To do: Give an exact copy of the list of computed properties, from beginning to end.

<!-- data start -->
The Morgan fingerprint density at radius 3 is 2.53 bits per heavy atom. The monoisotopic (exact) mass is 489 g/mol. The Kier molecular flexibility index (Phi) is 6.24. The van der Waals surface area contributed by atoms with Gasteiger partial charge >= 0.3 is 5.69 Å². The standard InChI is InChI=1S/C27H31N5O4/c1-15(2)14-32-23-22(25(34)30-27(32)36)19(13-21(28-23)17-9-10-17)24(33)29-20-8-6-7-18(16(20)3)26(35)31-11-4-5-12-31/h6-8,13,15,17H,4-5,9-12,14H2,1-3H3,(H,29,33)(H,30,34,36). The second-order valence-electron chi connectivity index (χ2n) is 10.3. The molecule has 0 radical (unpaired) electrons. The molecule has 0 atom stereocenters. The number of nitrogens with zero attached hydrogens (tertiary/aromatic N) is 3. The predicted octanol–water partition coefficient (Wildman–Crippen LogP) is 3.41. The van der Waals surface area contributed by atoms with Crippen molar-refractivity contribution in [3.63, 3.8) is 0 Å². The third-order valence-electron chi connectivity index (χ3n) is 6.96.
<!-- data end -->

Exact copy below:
The Morgan fingerprint density at radius 3 is 2.53 bits per heavy atom. The monoisotopic (exact) mass is 489 g/mol. The Kier molecular flexibility index (Phi) is 6.24. The van der Waals surface area contributed by atoms with Gasteiger partial charge >= 0.3 is 5.69 Å². The standard InChI is InChI=1S/C27H31N5O4/c1-15(2)14-32-23-22(25(34)30-27(32)36)19(13-21(28-23)17-9-10-17)24(33)29-20-8-6-7-18(16(20)3)26(35)31-11-4-5-12-31/h6-8,13,15,17H,4-5,9-12,14H2,1-3H3,(H,29,33)(H,30,34,36). The second-order valence-electron chi connectivity index (χ2n) is 10.3. The molecule has 0 radical (unpaired) electrons. The molecule has 0 atom stereocenters. The number of nitrogens with zero attached hydrogens (tertiary/aromatic N) is 3. The predicted octanol–water partition coefficient (Wildman–Crippen LogP) is 3.41. The van der Waals surface area contributed by atoms with Crippen molar-refractivity contribution in [3.63, 3.8) is 0 Å². The third-order valence-electron chi connectivity index (χ3n) is 6.96.